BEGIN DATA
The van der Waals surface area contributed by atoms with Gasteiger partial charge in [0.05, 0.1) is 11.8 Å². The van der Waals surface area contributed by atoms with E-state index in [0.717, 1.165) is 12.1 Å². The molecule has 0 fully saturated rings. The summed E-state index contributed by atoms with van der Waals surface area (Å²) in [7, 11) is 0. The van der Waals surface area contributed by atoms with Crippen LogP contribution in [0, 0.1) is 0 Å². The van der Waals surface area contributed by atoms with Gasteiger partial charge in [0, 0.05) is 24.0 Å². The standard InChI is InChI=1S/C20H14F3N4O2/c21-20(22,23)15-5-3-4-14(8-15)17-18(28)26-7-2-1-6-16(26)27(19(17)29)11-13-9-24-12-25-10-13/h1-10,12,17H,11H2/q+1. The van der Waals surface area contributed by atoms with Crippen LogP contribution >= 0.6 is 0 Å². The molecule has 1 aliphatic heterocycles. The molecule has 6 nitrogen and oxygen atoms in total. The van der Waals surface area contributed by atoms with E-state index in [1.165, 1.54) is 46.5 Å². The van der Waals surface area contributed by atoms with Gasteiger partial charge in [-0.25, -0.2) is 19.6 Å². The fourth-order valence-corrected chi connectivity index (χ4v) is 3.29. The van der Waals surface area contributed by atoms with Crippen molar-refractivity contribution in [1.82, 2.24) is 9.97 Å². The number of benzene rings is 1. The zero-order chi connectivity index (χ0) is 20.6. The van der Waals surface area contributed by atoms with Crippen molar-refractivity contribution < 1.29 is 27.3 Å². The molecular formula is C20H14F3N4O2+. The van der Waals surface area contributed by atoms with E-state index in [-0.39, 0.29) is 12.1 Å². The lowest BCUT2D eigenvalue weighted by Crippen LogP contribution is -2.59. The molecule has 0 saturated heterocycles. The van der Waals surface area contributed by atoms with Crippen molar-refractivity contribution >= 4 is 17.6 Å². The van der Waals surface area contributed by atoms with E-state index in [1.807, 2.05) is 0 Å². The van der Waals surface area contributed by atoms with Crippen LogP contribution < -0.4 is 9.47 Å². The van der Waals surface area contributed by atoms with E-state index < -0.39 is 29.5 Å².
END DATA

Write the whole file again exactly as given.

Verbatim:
The van der Waals surface area contributed by atoms with Gasteiger partial charge in [0.05, 0.1) is 11.8 Å². The van der Waals surface area contributed by atoms with E-state index in [0.717, 1.165) is 12.1 Å². The molecule has 0 fully saturated rings. The summed E-state index contributed by atoms with van der Waals surface area (Å²) in [7, 11) is 0. The van der Waals surface area contributed by atoms with Crippen LogP contribution in [0, 0.1) is 0 Å². The van der Waals surface area contributed by atoms with Gasteiger partial charge in [0, 0.05) is 24.0 Å². The standard InChI is InChI=1S/C20H14F3N4O2/c21-20(22,23)15-5-3-4-14(8-15)17-18(28)26-7-2-1-6-16(26)27(19(17)29)11-13-9-24-12-25-10-13/h1-10,12,17H,11H2/q+1. The van der Waals surface area contributed by atoms with Crippen LogP contribution >= 0.6 is 0 Å². The molecule has 1 aliphatic heterocycles. The molecule has 6 nitrogen and oxygen atoms in total. The van der Waals surface area contributed by atoms with E-state index in [1.165, 1.54) is 46.5 Å². The van der Waals surface area contributed by atoms with Gasteiger partial charge in [-0.25, -0.2) is 19.6 Å². The fourth-order valence-corrected chi connectivity index (χ4v) is 3.29. The van der Waals surface area contributed by atoms with Crippen molar-refractivity contribution in [1.82, 2.24) is 9.97 Å². The number of benzene rings is 1. The zero-order chi connectivity index (χ0) is 20.6. The van der Waals surface area contributed by atoms with Crippen molar-refractivity contribution < 1.29 is 27.3 Å². The molecular formula is C20H14F3N4O2+. The van der Waals surface area contributed by atoms with E-state index in [-0.39, 0.29) is 12.1 Å². The lowest BCUT2D eigenvalue weighted by Crippen LogP contribution is -2.59. The molecule has 0 saturated heterocycles. The van der Waals surface area contributed by atoms with Crippen molar-refractivity contribution >= 4 is 17.6 Å². The van der Waals surface area contributed by atoms with E-state index in [1.807, 2.05) is 0 Å². The van der Waals surface area contributed by atoms with Crippen LogP contribution < -0.4 is 9.47 Å². The van der Waals surface area contributed by atoms with E-state index < -0.39 is 29.5 Å².